How is upset price set for auction???

6 Replies

I have been going to foreclosure auctions for some time now - even thought I would still consider myself a rookie, but how does the bank come up with their upset price?  I got to auctions in Queens, Brooklyn, Bronx - New York not sure if it works differently or the same in other parts of the country.  But for example on the list of sales the lien will be $525k, when the bank goes up to auction the house they will say 'Now we will be auctioning XYZ property banks upset price is $315k Bank bids $500"  Then some other times there will be a property and it will say on the list, lien is $450k for example, and when the bank goes to auction property they will say - upset price is $600k 

When you call the attorney representing the bank before the auction to see if the property is on or off (still going to be auctioned or not) and if you ask them "can you tell me what the upset price is?" They say "we dont give out that information" - why not?

Would appreciate some feedback.

I gone to real estate auctions here in New York City, and MA back during the last RE crash in the mid 90's. At it's height, I gone to on site auctions, court house step auctions, as well as public auctions. During that time, there were so many auctions that I have to limit myself to no more than one or two a week.

I wrote an answer recently on another thread that goes more into this:  REO properties

I stopped going to court house step auctions where bank always show up and bid on the their REO property. I did that for a while and find it's a waste of time.

As to the upset price, one of the problems is the bank itself has no idea of the value of the real value of the property. For control purposes, they rather not give out info to prevent collusions between bank officers and potential bidders and buyers. So, for instance, someone at the bank establishes the upset price, and say through hook or crook you find out who this guy is. So you call him and arrange to meet him at a coffee shop with an envelope of cash. He then arrange things so you'll be the winning bidder.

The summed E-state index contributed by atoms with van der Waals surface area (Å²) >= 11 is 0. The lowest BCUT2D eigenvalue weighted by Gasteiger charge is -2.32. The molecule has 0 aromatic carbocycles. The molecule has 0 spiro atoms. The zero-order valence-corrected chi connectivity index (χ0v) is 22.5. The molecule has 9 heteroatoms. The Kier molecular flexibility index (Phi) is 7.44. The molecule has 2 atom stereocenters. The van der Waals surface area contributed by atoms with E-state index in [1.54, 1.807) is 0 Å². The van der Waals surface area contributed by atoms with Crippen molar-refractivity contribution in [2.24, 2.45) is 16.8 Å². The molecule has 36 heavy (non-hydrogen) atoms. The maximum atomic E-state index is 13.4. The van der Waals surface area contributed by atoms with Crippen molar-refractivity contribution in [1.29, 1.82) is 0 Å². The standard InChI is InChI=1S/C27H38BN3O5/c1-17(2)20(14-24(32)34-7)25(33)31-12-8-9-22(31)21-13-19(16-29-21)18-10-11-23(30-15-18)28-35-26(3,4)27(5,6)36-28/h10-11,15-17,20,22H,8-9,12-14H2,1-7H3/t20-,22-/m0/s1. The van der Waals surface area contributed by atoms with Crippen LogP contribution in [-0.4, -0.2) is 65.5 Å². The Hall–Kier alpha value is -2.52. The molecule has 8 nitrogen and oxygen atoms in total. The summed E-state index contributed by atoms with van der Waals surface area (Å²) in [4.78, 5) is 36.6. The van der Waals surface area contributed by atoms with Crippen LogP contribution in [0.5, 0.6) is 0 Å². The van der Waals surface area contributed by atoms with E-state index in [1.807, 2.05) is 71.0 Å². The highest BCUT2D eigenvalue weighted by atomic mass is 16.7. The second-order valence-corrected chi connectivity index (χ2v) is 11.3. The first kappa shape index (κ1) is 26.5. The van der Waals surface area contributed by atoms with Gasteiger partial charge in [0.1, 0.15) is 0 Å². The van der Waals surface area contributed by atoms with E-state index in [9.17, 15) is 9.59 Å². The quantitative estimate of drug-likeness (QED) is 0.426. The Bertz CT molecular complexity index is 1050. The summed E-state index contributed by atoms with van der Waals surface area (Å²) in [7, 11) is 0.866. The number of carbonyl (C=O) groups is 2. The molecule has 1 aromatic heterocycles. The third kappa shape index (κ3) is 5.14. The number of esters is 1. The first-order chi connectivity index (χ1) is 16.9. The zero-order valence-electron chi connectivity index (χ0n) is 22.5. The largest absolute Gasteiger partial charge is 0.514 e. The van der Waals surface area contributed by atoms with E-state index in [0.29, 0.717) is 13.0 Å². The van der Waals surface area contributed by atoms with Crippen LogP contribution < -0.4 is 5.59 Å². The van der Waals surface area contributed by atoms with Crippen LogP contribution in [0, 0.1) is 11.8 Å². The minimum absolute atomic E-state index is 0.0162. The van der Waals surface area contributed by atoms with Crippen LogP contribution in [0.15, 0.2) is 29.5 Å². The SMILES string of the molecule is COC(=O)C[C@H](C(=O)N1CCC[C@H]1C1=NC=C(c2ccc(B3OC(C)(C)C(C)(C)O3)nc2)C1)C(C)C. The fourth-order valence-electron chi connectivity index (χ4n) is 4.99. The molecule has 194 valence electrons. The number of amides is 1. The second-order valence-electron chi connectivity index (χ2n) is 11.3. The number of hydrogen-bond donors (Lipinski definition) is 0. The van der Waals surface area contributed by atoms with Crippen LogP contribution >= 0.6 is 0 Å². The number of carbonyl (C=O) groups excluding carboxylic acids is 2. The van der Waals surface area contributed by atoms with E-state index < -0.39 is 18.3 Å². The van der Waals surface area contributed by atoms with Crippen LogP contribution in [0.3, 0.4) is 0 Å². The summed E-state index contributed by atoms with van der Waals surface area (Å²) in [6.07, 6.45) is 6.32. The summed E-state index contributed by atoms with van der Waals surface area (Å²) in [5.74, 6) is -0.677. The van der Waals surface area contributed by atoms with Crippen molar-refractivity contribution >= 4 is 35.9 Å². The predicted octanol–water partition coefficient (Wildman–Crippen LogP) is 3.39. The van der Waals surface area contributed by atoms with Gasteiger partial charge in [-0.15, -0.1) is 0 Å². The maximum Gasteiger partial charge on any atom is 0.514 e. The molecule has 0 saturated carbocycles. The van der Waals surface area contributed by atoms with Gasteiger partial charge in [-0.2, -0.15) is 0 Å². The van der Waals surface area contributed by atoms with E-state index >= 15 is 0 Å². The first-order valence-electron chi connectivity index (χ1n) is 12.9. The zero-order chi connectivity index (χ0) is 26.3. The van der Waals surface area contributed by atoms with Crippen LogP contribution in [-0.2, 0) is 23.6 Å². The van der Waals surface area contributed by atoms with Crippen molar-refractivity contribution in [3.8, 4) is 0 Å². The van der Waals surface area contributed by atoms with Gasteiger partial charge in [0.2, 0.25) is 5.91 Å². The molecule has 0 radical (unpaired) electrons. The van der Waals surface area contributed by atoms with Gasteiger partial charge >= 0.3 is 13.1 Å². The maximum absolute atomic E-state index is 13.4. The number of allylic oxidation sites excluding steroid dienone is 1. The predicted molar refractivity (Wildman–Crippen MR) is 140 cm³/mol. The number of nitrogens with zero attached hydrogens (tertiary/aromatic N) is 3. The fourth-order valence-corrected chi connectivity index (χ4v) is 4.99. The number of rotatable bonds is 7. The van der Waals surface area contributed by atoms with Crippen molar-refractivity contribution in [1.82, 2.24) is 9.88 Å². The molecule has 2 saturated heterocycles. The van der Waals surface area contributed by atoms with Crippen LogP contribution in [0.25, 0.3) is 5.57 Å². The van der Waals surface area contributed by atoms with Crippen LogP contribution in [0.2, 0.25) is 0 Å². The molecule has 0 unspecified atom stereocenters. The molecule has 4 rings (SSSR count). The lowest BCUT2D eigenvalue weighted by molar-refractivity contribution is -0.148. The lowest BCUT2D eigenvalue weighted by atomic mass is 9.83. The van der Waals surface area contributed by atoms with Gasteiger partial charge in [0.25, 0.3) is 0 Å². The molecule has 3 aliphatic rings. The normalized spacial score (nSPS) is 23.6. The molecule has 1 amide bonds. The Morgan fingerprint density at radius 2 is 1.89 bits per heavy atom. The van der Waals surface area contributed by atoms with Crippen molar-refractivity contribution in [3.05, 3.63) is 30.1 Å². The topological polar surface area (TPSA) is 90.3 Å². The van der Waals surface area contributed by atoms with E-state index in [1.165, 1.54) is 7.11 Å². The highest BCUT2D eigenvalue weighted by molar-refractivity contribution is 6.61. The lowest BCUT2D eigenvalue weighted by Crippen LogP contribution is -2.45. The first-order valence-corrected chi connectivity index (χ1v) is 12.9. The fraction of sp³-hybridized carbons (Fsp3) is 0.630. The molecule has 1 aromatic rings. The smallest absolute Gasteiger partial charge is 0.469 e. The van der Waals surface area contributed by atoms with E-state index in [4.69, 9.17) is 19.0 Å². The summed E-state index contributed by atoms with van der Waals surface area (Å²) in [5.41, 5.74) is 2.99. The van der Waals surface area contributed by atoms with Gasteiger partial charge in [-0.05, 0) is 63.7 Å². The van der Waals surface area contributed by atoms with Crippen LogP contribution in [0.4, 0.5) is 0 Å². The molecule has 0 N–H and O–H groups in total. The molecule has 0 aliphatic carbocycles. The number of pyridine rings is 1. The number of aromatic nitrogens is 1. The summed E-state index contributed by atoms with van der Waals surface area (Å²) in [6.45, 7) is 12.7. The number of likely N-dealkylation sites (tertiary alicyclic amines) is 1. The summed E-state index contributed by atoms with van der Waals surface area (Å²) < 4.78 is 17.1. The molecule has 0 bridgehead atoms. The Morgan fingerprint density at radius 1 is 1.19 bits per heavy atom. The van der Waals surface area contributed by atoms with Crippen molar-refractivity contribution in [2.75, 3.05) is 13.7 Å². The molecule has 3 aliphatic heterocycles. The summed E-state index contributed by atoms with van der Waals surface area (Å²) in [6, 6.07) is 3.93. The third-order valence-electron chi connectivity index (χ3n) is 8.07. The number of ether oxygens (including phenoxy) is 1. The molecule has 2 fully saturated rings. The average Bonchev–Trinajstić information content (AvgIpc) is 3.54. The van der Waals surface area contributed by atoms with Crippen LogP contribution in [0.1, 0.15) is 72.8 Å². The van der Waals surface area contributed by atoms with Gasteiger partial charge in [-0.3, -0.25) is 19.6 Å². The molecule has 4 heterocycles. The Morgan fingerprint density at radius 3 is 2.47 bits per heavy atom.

I've gone to auctions on site where they take bids. At several I was the winning bidder, at one I was the only bidder showing up. Then a week later, I would get a letter in the mail saying "sorry, the reserve price set is X and your bid was not accepted".

To do this, it's a game of numbers. You try one, no good, you go on to the next one, and by doing so, you'll eventually luck out. The best story I heard was at a condo complex where I bought two condos at auctions for around $40K where it used to go for $110K, thought I did great. Then I heard about an auction at this condo complex, held on site, where it was sold to the highest bidder for $8K. I asked how did it happened. The story was it was a absolute auction, held on site, and for whatever reason poorly advertised. So the condo owner, the bank and the agents were the only ones that knew and showed up. On the auction day, the foreclosed owner came by with his twin brother to observe. When no one showed up, they knew it was an absolute auction, so twin brother bid $8K and paid for it on his credit card. So how's that for being at the right place at the right time. Then on second thought, maybe there's some collusion?